Presently a sudden buzz broke out—" The clergyman's coming .'" and all was perfectly silent. About twelve couples were then to be married, the rest were friends and attendants. The former were called upon to arrange themselves all together round the altar. The clerk was an adept in his business, and performed the duties of his office in a mode admirably calculated to set the people at their ease, and direct the proceedings. In appointing them to their proper places, he addressed each in an intonation of voice particularly soft and soothing, and which carried with it the more of encouragement as he made use of no appellative but the Christian name of the person spoken to. Thus he proceeded: "Daniel and Phebe; this way, Daniel; take off your gloves, Daniel. William and Anne; no, Anne; here, Anne; father side, William. John and Mary; here, John; oh, John; gently, John." And then addressing them all together—"Now all of you give your hats to some one to hold." Although the marriage service appeared to me to be generally addressed to the whole party, the clergyman was scrupulously exact in obtaining the accurate responses from each individual. No difference was shown towards the exclusive party, other than by being placed on the extreme left.

After seeing the above interesting ceremonial, I went to the warehouse of a large establishment in the town, to see the operation of a powerful hydraulic press, employed in compressing bales of cotton yarn, previous to exportation to Russia. However well known and general in its use this wonderful machine may be, by which, with the assistance of a few gallons of water, so stupendous a power is obtained, there are few objects better worthy of the trouble of inspection.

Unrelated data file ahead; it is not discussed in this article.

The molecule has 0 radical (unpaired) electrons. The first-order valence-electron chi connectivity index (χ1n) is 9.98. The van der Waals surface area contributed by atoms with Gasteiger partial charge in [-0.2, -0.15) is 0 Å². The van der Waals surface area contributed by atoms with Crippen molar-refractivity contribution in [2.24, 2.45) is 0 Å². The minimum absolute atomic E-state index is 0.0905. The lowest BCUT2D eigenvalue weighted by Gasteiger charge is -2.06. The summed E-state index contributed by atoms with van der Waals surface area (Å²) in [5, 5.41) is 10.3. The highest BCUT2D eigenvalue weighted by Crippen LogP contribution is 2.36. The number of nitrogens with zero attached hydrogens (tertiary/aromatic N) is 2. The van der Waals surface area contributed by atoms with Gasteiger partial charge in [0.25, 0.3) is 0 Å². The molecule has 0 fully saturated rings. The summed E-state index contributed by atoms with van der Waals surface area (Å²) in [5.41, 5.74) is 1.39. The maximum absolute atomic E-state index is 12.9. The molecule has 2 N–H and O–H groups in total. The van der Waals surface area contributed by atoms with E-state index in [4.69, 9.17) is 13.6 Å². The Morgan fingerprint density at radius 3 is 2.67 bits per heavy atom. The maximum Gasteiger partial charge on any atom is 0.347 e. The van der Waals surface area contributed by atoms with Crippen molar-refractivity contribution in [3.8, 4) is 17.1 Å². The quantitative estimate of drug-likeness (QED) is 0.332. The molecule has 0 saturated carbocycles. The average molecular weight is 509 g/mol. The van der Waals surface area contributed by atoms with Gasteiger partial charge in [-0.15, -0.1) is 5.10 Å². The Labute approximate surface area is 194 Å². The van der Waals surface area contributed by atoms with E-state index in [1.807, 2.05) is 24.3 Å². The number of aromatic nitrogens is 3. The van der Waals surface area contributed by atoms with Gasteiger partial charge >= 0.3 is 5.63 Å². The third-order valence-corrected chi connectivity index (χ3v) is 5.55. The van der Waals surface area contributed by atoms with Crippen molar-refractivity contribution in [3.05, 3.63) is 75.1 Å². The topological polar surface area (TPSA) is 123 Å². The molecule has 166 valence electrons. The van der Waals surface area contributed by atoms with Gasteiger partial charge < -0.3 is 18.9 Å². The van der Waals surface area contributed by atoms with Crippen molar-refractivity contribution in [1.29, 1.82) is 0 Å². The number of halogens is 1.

When I entered the warehouse there were two presses in an apartment on the ground floor, the larger of which was about to be put in operation. The iron plate on which the bales were raised and pressed against the upper part of the machine, was about five feet six inches long by three feet six broad. As the workmen had just returned from dinner, no other preparations were at the time visible, except the two presses, fixtures in the apartment, but as soon as they were ready to begin, a signal having been made to those in an apartment above, a shower of brown paper parcels, each weighing exactly ten pounds, suddenly rolled thumping and thundering down, along a funnel nearly perpendicular, with a tremendous clatter, upon the floor. These parcels contained each thirty skeins of yarn, and as each bale consists of a hundred, it consequently weighs one thousand pounds.

The first operation, that of placing the parcels in order, so as to form the figure of the bale, was performed with wonderful adroitness, and, at the same time, apparently in the most careless manner; the parcels being tossed about from one man to the other in forming each layer, as if their position were a matter of chance altogether; yet they were handled so quickly, that the whole hundred were piled in a very few seconds in a cubic form, a thin shaking of straw and a few loose sticks being introduced between each layer. The performance seemed the more void of regular design, as the layers contained unequal numbers of parcels, some of sixteen, and others seventeen, though the interstices were arranged so as to give every layer a similar periphery. This inequality in the layers was what one would not have expected to see as a practical example in the theory of packing, exercised by professed artists. To the force of the hydraulic press it was committed, by squeezing all together, to reconcile such minor differences.